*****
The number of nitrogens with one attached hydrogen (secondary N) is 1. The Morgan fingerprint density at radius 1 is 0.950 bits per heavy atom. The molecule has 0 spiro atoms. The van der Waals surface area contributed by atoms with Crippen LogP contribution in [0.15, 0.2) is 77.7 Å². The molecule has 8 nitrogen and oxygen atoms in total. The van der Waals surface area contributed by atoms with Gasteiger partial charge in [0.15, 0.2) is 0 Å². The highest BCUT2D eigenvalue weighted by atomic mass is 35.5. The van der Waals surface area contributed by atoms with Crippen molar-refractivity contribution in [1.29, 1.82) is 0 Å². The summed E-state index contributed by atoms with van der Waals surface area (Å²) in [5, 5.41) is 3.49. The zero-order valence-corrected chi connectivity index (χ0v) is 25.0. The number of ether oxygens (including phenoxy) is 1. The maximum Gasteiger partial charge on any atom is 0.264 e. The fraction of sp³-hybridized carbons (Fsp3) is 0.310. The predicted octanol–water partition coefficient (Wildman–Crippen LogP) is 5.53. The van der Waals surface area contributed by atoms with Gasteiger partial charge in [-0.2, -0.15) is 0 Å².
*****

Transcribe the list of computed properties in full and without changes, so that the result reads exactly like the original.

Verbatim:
The number of nitrogens with one attached hydrogen (secondary N) is 1. The Morgan fingerprint density at radius 1 is 0.950 bits per heavy atom. The molecule has 0 spiro atoms. The van der Waals surface area contributed by atoms with Crippen LogP contribution in [0.15, 0.2) is 77.7 Å². The molecule has 8 nitrogen and oxygen atoms in total. The van der Waals surface area contributed by atoms with Gasteiger partial charge in [0.15, 0.2) is 0 Å². The highest BCUT2D eigenvalue weighted by atomic mass is 35.5. The van der Waals surface area contributed by atoms with Crippen molar-refractivity contribution in [1.29, 1.82) is 0 Å². The summed E-state index contributed by atoms with van der Waals surface area (Å²) in [5, 5.41) is 3.49. The zero-order valence-corrected chi connectivity index (χ0v) is 25.0. The number of ether oxygens (including phenoxy) is 1. The maximum Gasteiger partial charge on any atom is 0.264 e. The fraction of sp³-hybridized carbons (Fsp3) is 0.310. The predicted octanol–water partition coefficient (Wildman–Crippen LogP) is 5.53. The van der Waals surface area contributed by atoms with Gasteiger partial charge in [-0.2, -0.15) is 0 Å².